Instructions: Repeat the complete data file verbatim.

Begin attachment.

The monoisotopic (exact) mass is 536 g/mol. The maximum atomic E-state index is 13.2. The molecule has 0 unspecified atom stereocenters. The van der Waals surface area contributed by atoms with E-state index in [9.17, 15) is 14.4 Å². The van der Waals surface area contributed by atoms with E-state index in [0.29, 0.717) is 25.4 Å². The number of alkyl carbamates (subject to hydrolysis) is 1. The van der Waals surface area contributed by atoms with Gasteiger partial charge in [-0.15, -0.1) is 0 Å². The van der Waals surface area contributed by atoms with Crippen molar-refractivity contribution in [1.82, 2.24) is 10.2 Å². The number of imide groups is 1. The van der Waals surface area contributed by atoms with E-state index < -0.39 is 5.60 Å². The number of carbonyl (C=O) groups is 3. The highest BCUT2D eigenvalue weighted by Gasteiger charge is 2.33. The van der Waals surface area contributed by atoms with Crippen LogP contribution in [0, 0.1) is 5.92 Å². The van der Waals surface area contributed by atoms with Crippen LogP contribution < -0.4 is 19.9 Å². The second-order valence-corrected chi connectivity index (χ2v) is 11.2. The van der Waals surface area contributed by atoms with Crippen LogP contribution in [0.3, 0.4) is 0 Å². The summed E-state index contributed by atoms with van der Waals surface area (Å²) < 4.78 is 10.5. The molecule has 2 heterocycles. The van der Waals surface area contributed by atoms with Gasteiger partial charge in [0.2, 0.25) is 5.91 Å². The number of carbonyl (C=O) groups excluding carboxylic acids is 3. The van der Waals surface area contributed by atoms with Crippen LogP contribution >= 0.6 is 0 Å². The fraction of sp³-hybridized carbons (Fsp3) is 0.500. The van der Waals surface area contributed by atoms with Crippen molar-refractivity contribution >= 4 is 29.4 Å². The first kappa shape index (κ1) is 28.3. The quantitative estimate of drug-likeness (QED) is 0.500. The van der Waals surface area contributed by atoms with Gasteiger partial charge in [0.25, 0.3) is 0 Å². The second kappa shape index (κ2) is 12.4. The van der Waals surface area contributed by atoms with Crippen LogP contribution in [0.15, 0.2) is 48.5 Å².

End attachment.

The monoisotopic (exact) mass is 536 g/mol. The maximum atomic E-state index is 13.2. The molecule has 0 unspecified atom stereocenters. The van der Waals surface area contributed by atoms with E-state index in [9.17, 15) is 14.4 Å². The van der Waals surface area contributed by atoms with E-state index in [0.29, 0.717) is 25.4 Å². The number of alkyl carbamates (subject to hydrolysis) is 1. The van der Waals surface area contributed by atoms with Gasteiger partial charge in [-0.15, -0.1) is 0 Å². The van der Waals surface area contributed by atoms with Crippen molar-refractivity contribution in [1.82, 2.24) is 10.2 Å². The number of imide groups is 1. The van der Waals surface area contributed by atoms with E-state index < -0.39 is 5.60 Å². The number of carbonyl (C=O) groups is 3. The highest BCUT2D eigenvalue weighted by Gasteiger charge is 2.33. The van der Waals surface area contributed by atoms with Crippen LogP contribution in [0, 0.1) is 5.92 Å². The van der Waals surface area contributed by atoms with Crippen LogP contribution < -0.4 is 19.9 Å². The second-order valence-corrected chi connectivity index (χ2v) is 11.2. The van der Waals surface area contributed by atoms with Crippen LogP contribution in [0.3, 0.4) is 0 Å². The summed E-state index contributed by atoms with van der Waals surface area (Å²) < 4.78 is 10.5. The molecule has 2 heterocycles. The van der Waals surface area contributed by atoms with Gasteiger partial charge in [0.2, 0.25) is 5.91 Å². The number of carbonyl (C=O) groups excluding carboxylic acids is 3. The van der Waals surface area contributed by atoms with Crippen LogP contribution >= 0.6 is 0 Å². The fraction of sp³-hybridized carbons (Fsp3) is 0.500. The van der Waals surface area contributed by atoms with Crippen molar-refractivity contribution >= 4 is 29.4 Å². The first kappa shape index (κ1) is 28.3. The quantitative estimate of drug-likeness (QED) is 0.500. The van der Waals surface area contributed by atoms with Gasteiger partial charge in [0.25, 0.3) is 0 Å². The second kappa shape index (κ2) is 12.4. The van der Waals surface area contributed by atoms with Crippen LogP contribution in [0.15, 0.2) is 48.5 Å².